What affect does the condition of a cloth have on play?

Two physical properties describe the condition of a cloth: sliding friction (“slick” vs. “sticky”) and rolling resistance (“slow vs. “fast”). A “slick” cloth has very little sliding friction and allows the CB to retain its spin longer. For example, it is much easier to draw the ball on a “slick” cloth. A “fast” cloth offer very little resistance to rolling, so the balls roll much farther before coming to rest. A pool table stimpmeter (similar to those used the measure putting-green speed in golf) can be used to measure and compare cloth speed.

Cloth friction has an important effect on draw and follow shots at an angle. With a slick cloth, the CB persists along the tangent line longer before curving to the final direction, as demonstrated with speed changes in this video (a faster shot simulates slicker conditions):

In general, a new and clean cloth in a dry climate is usually more “slick” and “faster” than old and dirty cloth in a humid climate. A dirty cloth can also lead to dirtier balls, which can result in more cling. For more info, see the cling resource page.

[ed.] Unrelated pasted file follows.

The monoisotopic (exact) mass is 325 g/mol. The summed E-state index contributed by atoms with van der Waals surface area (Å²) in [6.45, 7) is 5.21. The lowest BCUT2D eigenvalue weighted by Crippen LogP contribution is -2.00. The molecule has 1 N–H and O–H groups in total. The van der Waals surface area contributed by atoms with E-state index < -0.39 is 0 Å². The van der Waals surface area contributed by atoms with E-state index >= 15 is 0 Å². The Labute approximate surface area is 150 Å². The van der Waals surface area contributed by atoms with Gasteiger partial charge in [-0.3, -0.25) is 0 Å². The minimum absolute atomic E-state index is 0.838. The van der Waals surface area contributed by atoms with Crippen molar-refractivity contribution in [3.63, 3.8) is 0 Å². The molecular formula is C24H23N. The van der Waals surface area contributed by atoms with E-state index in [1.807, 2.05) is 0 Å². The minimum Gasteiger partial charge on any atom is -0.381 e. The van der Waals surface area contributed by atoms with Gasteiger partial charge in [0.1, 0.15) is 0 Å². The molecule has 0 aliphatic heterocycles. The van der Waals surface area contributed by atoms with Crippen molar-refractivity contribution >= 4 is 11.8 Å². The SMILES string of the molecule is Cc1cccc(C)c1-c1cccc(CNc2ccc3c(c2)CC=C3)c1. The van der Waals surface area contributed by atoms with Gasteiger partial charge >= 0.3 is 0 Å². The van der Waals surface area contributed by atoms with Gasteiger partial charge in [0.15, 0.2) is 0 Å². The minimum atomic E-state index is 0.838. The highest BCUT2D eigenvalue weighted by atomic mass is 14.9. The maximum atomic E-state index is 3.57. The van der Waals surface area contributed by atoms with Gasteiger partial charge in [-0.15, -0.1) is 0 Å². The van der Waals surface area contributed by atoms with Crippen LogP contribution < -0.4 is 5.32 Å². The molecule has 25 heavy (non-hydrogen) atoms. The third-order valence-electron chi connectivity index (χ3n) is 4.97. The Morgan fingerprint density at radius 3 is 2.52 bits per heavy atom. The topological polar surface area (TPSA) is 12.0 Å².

For more information on how the drag effect of cloth friction affects various types of shots, see:

Cloth friction also has an important effect on CB swerve and massé shots. A slick cloth delays the curve, causing larger net cue ball deflection (the combined effects of squirt and swerve) for sidespin shots, and causing the CB to swing out more with massé shots.

For more info on the effects of humidity, see: humidity effects.

Also see the ball surface treatment resource page, because reducing CB friction has the same effects as a slick cloth.

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